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I am asked to show :

Let $X$ be a real-valued random variable on $(\Omega, F , P)$ and define

$X_n(\omega) = nX(\omega)$ if $n<X(\omega)\le n+1$ and $0$ if else. Prove that $X_n \to 0$ in probability.

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    $\begingroup$ (+1) Welcome to Stats.SE. You might be interested to know that you can use math typesetting via Mathjax. More information: math.meta.stackexchange.com/questions/5020/… $\endgroup$
    – Sycorax
    Jan 14 at 19:41
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    $\begingroup$ Are you sure you stated the problem as intended? By writing "$(\Omega,F,P),$" you suggest $\Omega$ is an abstract set, but in writing "if $n\lt w\le n+1$" you imply the positive real numbers are in $\Omega.$ $\endgroup$
    – whuber
    Jan 14 at 19:47
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    $\begingroup$ That's not the issue: the issue is that the argument of $X,$ which you call "w," must be a real value for this problem statement to make sense. At the very least, your book/exam/professor is making assumptions or restrictions that you haven't put in evidence here. $\endgroup$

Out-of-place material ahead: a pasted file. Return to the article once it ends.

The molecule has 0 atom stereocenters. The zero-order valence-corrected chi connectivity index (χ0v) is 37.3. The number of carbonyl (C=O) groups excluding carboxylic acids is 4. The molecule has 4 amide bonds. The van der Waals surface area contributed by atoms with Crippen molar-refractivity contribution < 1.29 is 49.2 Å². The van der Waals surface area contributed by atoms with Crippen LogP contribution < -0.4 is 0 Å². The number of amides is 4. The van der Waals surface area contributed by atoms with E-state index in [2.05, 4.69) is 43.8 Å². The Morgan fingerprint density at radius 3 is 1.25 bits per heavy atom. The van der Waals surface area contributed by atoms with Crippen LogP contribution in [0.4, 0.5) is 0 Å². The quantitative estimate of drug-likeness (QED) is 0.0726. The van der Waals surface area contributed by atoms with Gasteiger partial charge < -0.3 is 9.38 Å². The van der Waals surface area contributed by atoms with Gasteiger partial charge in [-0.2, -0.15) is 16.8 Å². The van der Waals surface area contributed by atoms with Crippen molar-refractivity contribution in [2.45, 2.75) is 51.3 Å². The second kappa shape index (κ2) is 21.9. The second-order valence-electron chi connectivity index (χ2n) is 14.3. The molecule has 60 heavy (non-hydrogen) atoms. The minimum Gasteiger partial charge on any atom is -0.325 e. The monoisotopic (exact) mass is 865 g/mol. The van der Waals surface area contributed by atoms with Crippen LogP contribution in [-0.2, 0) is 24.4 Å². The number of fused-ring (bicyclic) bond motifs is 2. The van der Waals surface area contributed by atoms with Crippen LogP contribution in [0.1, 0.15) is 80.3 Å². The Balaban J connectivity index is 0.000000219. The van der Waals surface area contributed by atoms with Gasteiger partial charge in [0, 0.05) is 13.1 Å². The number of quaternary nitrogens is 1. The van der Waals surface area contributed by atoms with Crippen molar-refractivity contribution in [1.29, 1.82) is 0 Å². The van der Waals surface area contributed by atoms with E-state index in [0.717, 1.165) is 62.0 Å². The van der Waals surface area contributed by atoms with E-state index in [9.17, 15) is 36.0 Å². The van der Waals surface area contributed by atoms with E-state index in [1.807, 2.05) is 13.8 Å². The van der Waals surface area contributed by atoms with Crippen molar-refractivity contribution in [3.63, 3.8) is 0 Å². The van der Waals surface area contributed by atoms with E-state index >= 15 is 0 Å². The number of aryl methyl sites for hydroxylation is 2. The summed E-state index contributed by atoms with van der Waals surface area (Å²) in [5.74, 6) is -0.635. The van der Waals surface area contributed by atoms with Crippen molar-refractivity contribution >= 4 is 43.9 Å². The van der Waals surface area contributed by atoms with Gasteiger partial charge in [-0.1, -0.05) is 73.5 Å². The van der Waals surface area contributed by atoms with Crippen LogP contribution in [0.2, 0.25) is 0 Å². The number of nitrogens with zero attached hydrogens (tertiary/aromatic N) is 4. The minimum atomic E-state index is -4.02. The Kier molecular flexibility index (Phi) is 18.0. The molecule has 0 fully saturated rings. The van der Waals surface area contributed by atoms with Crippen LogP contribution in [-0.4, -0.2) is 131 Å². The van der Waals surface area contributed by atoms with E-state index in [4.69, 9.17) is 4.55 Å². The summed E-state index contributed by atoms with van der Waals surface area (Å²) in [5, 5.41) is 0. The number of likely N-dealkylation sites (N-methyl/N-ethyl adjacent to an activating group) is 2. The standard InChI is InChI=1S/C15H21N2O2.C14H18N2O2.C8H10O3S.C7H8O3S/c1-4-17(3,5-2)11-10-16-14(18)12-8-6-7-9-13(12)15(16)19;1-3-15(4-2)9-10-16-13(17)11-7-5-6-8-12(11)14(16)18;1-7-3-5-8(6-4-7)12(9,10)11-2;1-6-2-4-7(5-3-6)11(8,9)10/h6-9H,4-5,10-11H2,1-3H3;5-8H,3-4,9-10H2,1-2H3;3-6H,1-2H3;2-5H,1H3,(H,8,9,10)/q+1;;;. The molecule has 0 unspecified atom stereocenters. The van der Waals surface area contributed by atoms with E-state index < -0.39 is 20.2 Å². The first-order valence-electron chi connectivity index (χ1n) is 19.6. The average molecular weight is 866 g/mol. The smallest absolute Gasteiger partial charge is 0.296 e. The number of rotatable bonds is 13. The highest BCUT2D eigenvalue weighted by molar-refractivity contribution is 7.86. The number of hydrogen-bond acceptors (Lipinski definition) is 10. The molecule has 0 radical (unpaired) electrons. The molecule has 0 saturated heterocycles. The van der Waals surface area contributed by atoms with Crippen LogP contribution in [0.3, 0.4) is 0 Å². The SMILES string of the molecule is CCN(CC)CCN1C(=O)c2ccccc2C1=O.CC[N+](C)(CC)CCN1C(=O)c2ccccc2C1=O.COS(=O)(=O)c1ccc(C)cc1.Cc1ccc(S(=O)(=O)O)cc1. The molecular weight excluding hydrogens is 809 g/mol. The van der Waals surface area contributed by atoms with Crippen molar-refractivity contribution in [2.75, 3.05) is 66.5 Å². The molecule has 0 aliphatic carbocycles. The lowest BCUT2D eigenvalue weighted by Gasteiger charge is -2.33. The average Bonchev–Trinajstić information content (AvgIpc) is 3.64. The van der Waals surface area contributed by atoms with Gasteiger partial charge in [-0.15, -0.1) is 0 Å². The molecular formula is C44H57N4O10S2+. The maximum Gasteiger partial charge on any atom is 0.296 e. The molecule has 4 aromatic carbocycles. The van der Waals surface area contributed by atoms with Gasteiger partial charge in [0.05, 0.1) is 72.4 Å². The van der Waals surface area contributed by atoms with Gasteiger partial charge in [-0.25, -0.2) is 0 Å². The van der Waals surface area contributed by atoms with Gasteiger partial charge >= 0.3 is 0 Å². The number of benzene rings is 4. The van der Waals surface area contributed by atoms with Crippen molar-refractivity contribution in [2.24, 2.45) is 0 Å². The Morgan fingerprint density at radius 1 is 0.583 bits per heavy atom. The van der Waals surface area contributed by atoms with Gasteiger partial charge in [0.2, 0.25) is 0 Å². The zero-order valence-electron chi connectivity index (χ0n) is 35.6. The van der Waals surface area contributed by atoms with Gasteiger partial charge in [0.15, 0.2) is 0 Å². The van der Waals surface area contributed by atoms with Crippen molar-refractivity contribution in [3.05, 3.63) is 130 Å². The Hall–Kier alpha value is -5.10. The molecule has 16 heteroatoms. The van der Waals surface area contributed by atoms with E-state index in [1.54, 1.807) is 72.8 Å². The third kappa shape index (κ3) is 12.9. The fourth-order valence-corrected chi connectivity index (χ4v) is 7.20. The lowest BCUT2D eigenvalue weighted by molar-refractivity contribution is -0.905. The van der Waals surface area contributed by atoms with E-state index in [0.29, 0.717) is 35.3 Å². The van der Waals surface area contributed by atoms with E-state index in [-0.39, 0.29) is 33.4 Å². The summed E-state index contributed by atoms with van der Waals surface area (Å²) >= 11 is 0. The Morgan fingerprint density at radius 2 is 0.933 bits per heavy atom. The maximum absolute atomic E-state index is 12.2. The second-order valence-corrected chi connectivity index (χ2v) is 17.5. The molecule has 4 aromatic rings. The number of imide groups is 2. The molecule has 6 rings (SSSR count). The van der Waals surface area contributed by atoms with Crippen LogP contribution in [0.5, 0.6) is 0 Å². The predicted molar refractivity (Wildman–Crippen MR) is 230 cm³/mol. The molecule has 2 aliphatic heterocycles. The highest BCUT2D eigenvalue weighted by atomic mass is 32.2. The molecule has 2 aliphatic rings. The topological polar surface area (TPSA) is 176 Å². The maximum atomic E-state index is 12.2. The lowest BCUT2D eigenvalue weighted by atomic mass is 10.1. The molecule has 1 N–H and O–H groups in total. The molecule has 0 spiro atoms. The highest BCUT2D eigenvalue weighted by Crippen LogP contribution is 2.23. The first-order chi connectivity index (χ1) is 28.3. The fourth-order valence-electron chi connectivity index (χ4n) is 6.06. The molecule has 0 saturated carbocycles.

– whuber
    Jan 14 at 19:53
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    $\begingroup$ I don't see any use of indicator functions in your question. You might benefit from drawing graphs of some of the $X_n$ and contemplating what happens to the chances that their values exceed zero. What I wonder is whether the clause "$n\lt w\le n+1$" should instead read "$n\lt X(w)\le n+1.$" That would make sense for any abstract probability space; it would imply the same conclusion; but would require a different solution. $\endgroup$
    – whuber
    Jan 14 at 20:09
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    $\begingroup$ Please, then, edit your post to reflect that and add the self-study tag after reading information about it. $\endgroup$
    – whuber
    Jan 14 at 21:18
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I think the easiest way is to show that $X_n(\omega)\stackrel{as}{\to}0$ and note that almost sure convergence implies convergence in probability.

$X_n(\omega)=0$ for all $n>X(\omega)$, so for every fixed $\omega$, $X_n(\omega)\to 0$.

Therefore $X_n(\omega)\stackrel{as}{\to}0$, and it is a standard fact that this implies $X_n(\omega)\stackrel{p}{\to}0$

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